10 Uncommon WWI Facts

In honor of the one-hundred-year-old war, here are ten uncommon WWI facts — some seemingly weird writers did not include them when writing down the schoolbooks.

Uncommon WWI Facts #1: US came in very late in the war…literally.

It was not until the second-half of 1917 that the United States joined the Great War. Moreover, it was rarely involved during the first years of the conflict. The stand came from the efforts of US President Woodrow Wilson to keep the country neutral.

Nevertheless, it was also President Wilson, who uttered the words “the war to end all wars” when he addressed the US Congress. He spoke to persuade the house to declare war against Germany and they did.

Reportedly, the total combat length US spent on the conflict was just about six to eight months.

Uncommon WWI Facts #2: WWI tanks had genders.

Female tank (left) and Male tank (right)
Female tank (left) and Male tank (right)

In the first place, when the “tanks” were invented, they were originally called landships. But in an attempt to camouflage them from the enemy, they were dubbed tanks, meaning, containers for water storage.

Comically, tanks during the Great War also had genders. The males were those that carried cannons and the females were equipped with machine guns.

The original tank prototype was named Little Willie. It had the capacity to carry a three-man crew and could as fast as 3 mph.

Uncommon WWI Facts #3: The ‘end’ of everything German.

Suspicions about anything German was so high in the United States during the First World War. Everything with German-associated names were changed. Hamburgers, which were named after the German city, Hamburg, were renamed Salisbury Steak. Frankfurters – after Frankfurt, Germany – were renamed liberty sausages. Dachshunds became liberty dogs. American schools stopped teaching German language and books written in German language were either banned or burned.

Before the war, though, the German language was America’s second most widely used speaking language.

Uncommon WWI Facts #4: The creation of Dr. Dolittle

Yes, the animal-talking doctor later on depicted in a series of movies stemmed and were written from the trenches of the Great War.

Its author, Hugh Lofting, wrote sent illustrated letters to his children from the trenches. Instead of them carrying the grim realities of the conflict, they contained the series of stories about fictitious Dr. John Dolittle and his ability to talk to and understand animals. According to Lofting, better that than the either too dull or horrible news from the war’s front lines.

Uncommon WWI Facts #5: Russia mobilized the biggest army in the conflict.

Russia had a total of 12 million troops during the Great War. But then, when the war ended, only about a fourth of that number remained. The rest were either wounded, killed or went missing in action.

Uncommon WWI Facts #6: Of Shell-Shock and Dogfight

Post Traumatic Stress Disorder (PTSD) was originally termed as shell-shock and was first diagnosed during the Great War. Beforehand, those who showed symptoms of shell-shock were seen as cowards and were simply executed. Though shell-shock is not the term used for the condition anymore, psychologically-wise, it is still used in the ‘everyday language”.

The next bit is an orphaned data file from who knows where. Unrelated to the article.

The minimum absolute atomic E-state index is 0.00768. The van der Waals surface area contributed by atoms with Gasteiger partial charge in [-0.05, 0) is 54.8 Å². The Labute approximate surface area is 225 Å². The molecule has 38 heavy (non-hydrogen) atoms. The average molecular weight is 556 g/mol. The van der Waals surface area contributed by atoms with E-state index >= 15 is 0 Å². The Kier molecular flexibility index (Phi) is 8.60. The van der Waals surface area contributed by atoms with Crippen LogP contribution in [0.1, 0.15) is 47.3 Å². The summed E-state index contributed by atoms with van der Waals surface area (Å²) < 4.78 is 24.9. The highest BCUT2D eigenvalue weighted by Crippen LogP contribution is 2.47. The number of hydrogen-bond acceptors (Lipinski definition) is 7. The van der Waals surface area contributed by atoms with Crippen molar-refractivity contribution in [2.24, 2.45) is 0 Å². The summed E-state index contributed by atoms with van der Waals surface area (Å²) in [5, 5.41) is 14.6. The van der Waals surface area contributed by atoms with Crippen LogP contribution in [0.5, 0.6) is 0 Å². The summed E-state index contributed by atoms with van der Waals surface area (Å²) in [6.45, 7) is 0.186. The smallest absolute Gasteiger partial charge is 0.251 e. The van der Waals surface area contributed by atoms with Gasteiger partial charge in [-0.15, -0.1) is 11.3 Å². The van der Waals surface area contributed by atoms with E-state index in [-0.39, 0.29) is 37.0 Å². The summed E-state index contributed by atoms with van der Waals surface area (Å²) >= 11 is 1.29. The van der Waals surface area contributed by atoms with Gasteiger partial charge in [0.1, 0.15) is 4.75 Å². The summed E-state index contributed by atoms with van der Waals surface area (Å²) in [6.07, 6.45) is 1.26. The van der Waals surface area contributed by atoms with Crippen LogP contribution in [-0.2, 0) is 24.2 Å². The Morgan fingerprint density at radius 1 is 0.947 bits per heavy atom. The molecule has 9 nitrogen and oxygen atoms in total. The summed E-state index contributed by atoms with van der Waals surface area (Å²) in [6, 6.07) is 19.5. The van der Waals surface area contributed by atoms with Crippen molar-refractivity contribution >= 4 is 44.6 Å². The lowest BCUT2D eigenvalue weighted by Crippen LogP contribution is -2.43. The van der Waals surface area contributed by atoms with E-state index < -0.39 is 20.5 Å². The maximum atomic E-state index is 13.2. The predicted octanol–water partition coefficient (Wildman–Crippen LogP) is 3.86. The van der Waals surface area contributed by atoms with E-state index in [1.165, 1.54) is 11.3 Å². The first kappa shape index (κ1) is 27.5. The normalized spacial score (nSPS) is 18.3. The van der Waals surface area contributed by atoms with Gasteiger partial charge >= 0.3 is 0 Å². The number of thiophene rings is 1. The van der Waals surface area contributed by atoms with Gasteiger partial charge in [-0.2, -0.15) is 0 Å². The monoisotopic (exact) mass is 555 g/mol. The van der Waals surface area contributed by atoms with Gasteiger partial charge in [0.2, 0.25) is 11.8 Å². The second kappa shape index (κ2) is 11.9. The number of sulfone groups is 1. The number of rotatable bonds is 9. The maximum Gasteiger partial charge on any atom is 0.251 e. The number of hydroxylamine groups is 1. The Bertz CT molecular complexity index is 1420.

Dogfight is another word that had its roots way back in the Great War. WWI warplanes had to be turned off from time to time, so they wouldn’t stall while the aircraft made quick turns in the air. The term was coined from the sounds the engine emitted when they were turned back on mid-air. They sounded like barking dogs in a fight.

Nowadays, the word is another term for a riot or scuffle.

Uncommon WWI Facts #7: The American Indians and African Americans in war

The Choctaw Code Talkers of the Great War.
The Choctaw Code Talkers of the Great War.

American Indians were not granted US citizenship until 1924. But about 13,000 of them fought in the Great War. On the other hand, an estimated number of 200,000 African Americans also served in the conflict. However, only 11% of this number was involved in combat and they did so in segregated units.

Uncommon WWI Facts #8: WWI and women independence

Because men were busy in the front lines of the Great War, women became the working force back home filling in the jobs that the men left. How they showed that they were capable of handling manly jobs as well as the men paved way for women’s independence.

In 1918, majority of British women aged 30 years and above were allowed to vote in the parliamentary elections. The United States followed suit two years later in the 19th Amendment of the US Constitution.

Uncommon WWI Facts #9: The rise…

The Great War transformed America into the world’s biggest military power. Moreover, when WWI ended, Poland, Lithuania, Finland, Latvia and Estonia became nations of their own.

But the greatest change WWI brought was the rise of the USSR, the first communist state the world saw. According to historians, this was the most surprising yet most vital change wrought from the Great War.

Uncommon WWI Facts #10: And the fall

The Allied Powers may have won WWI, technically, but their win came with huge consequences. Britain never recovered her lost place as the leader of the world’s economy. France, like the former, also suffered. There were massive debts to pay, ruins to deal with, the unemployment rate was high and economic growth was rather very slow.

Aside from that, the Great War saw the collapse of these four empires — the Austro-Hungarian, the German, the Ottoman and the Russian empires.

Heziel Pitogo

Heziel Pitogo is one of the authors writing for WAR HISTORY ONLINE